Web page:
That’s largely because the phones industry has been growing as a whole for years in contrast to a PC and notebook industry that has plateaued or declined, according to Nabila Popal, mobile industry analyst at IDC. The firm expected the smartphone industry to grow in 2020, and thus were better able to absorb Covid’s shock to its system.
“As far as the smartphone industry in 2020, the manufacturers and vendors were already expecting kind of a growth year, so the momentum and preparations had already been made,” Popal told TechRadar over the phone. “Of course [Covid] hit and then we had a six percent decline, but because of that anticipation, we were basically better prepared from all sides, be it accruement of materials needed, logistics, factory and capacity, or differences in value chain.”
“We shouldn’t look at the positive growth to say that there aren’t any issues there, because there are, but they’re not as compounded as they are in automotive and PC and notebooks,” Popal said.
There’s another reason the smartphone industry absorbed the interruption in the supply chain, Popal noted: the industry was in the process of switching from 4G to 5G, which requires entirely new chipsets and modems. This means smartphone manufacturers needed to set up their own new supply and production chains to make new silicon, which weren’t as affected by the global chip shortage. Instead, the smartphone industry was hit hard by components shortages, which ended up affecting 4G phones more than 5G devices – which constitute mainly flagship but more and more mid-range and budget phones in 2021.
So…what about the Samsung Galaxy S21 FE?
Popal couldn’t confirm or deny anything specifically on the potential delay of the S21 FE, but she did point to a particular strain on Samsung’s production in Q2 2021: Covid outbreaks in Vietnam that impacted the company’s production facilities. Despite previous containment, an outbreak in May threatened tech production, per Reuters, which led to Samsung shutting down factories in July to contain the virus, according to Nikkei Asia.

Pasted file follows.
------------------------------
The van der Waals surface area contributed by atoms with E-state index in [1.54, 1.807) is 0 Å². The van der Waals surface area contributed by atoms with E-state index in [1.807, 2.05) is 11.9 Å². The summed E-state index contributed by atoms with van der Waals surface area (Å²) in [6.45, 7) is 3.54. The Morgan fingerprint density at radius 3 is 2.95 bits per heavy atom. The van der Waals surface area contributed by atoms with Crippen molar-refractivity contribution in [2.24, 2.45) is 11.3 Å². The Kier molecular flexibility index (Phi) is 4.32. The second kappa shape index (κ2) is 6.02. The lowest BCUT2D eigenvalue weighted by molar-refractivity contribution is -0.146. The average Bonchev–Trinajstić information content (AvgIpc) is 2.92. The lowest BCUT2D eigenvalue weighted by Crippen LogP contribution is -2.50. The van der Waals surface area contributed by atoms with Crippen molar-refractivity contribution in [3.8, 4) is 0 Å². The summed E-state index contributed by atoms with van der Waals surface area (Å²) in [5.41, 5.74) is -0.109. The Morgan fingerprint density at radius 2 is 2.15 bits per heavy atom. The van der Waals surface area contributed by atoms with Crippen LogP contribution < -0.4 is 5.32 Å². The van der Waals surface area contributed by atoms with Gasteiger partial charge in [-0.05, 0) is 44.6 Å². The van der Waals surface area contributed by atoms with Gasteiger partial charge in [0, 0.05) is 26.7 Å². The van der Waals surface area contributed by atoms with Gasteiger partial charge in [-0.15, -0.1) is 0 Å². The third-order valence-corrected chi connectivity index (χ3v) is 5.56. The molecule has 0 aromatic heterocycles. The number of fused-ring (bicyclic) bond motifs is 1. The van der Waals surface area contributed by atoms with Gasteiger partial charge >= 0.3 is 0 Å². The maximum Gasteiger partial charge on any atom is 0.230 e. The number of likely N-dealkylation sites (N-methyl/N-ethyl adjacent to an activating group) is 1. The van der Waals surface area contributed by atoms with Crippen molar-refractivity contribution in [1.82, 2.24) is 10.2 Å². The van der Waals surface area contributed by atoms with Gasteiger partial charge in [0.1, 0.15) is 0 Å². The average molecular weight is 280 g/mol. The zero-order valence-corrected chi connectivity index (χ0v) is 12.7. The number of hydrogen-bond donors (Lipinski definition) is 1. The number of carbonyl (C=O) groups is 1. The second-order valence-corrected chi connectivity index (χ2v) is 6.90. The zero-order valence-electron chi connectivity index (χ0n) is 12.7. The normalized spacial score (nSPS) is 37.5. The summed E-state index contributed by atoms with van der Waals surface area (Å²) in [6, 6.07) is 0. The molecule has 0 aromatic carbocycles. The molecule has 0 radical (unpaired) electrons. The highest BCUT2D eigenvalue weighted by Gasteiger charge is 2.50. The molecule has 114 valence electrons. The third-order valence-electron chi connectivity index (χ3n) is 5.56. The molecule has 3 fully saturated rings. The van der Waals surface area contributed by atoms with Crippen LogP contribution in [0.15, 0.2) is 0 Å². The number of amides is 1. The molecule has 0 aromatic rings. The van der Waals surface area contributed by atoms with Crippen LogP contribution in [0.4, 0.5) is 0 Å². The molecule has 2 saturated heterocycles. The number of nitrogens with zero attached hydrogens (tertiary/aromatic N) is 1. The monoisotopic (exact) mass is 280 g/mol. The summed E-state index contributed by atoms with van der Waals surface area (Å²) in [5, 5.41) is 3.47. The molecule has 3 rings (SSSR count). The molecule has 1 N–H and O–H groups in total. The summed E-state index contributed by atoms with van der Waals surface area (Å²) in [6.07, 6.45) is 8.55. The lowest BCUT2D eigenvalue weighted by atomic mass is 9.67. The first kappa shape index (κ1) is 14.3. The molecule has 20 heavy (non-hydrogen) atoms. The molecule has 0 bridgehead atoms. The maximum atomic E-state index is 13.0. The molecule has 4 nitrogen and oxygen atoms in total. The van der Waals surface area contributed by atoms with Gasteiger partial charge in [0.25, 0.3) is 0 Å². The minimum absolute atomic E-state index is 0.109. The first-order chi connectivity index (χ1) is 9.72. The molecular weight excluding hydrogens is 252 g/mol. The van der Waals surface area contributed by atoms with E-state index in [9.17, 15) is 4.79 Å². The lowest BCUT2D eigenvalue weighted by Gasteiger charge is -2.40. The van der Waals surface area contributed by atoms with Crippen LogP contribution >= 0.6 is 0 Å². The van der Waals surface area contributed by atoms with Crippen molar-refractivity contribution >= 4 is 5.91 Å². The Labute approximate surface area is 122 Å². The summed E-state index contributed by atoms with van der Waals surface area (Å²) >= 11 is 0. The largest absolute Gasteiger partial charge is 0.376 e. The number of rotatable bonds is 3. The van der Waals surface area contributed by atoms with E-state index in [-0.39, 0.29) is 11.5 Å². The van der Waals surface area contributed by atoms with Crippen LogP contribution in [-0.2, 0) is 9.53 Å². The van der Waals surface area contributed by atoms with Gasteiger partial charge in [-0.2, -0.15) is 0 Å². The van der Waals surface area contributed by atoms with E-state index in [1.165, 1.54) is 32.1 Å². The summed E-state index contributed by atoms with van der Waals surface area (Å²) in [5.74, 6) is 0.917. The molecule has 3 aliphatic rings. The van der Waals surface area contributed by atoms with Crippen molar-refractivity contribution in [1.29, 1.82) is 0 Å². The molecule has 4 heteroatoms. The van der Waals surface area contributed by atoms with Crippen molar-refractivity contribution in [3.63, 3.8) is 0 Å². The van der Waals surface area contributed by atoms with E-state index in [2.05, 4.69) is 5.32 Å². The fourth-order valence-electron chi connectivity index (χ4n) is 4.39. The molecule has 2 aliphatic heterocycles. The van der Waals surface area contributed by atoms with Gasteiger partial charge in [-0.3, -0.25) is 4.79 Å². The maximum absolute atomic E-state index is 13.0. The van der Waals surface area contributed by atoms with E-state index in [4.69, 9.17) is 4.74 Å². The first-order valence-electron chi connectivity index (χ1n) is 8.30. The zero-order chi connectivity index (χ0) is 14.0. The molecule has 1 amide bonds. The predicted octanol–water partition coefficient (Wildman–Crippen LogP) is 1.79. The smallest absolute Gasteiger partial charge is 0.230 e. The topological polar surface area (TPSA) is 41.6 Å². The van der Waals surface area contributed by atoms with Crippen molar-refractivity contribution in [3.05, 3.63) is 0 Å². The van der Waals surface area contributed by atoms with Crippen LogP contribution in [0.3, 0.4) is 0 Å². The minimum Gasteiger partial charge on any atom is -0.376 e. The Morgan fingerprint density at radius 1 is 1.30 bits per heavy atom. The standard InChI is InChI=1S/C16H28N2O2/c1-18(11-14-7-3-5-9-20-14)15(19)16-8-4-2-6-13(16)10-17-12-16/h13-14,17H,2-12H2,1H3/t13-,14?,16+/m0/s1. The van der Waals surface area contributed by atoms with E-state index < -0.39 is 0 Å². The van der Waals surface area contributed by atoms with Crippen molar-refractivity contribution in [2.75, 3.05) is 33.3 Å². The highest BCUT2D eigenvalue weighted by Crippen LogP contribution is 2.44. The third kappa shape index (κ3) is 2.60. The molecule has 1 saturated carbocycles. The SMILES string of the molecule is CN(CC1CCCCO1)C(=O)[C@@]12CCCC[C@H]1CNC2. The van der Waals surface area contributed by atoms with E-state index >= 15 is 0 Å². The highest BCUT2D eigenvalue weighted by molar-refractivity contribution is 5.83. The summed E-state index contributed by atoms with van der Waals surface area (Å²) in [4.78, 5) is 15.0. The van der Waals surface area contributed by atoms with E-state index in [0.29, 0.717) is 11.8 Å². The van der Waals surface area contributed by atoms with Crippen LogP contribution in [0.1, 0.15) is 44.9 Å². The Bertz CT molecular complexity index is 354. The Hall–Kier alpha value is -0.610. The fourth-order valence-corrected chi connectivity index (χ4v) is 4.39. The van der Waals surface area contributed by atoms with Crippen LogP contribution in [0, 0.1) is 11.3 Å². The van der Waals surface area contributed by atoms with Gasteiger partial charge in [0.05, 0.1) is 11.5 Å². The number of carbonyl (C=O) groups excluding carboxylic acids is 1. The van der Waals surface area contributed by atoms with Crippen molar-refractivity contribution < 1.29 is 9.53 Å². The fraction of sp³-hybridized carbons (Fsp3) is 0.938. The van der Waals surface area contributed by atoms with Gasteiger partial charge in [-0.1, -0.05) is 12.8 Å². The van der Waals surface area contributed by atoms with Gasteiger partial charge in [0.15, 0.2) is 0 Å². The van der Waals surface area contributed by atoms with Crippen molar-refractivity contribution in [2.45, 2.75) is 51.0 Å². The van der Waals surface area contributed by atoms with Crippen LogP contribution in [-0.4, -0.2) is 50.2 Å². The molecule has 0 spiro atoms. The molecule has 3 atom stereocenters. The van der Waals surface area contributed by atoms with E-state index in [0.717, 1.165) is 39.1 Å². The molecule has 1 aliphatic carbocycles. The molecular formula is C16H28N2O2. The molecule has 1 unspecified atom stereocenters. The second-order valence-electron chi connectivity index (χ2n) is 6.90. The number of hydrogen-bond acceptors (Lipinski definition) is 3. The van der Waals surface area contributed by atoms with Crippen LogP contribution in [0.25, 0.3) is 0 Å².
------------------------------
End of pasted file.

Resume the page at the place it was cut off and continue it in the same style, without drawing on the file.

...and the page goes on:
The Korean phonemaker wasn’t the only one hit – Apple supplier Foxconn was ordered to temporarily shut its factories in August, per Bloomberg – but because half of Samsung’s smartphone production is in Vietnam, the shortages may have impacted Samsung’s current and upcoming lineup more than other companies’ releases.
“For the S21, in Q2 , the major issues that Samsung faced was their supply was constrained for many of the leading models because of the shutdowns in Vietnam, because of Covid,” Popal said, also affirming that supply issues ultimately led to the cancellation of the Samsung Galaxy Note 21.
Even if we can’t get a straight answer from Samsung itself or analysts that supply shortages led to the delay of the S21 FE, given their impact on the availability of current phones and outright cancellation of another highly-anticipated Samsung device, it’s still the most likely reason we didn’t see the S21 FE launch at the October Samsung Unpacked, let alone in September when we expected it to be unveiled.
But the big phone companies are doing what they can to mitigate the effects, and they may not be felt by everyone. Despite a previous report that Apple might ship 10 million fewer iPhone 13 units, Popal told TechRadar that the company’s high-volume orders and dominance means it can remain at the top of the priority list in supply chains and expect component suppliers to make up shortfalls. Apple will in turn prioritize shipments to its biggest markets, like the US, Europe, and likely China, and have lower supply in the Middle East and Eastern Europe.
It probably won’t be the last phone shortage we see, given how Covid’s initial impacts continue to domino into new crises. The latest are a series of regional planned blackouts in Chinese factories that are affecting phone production, and we can’t guess what the next might be.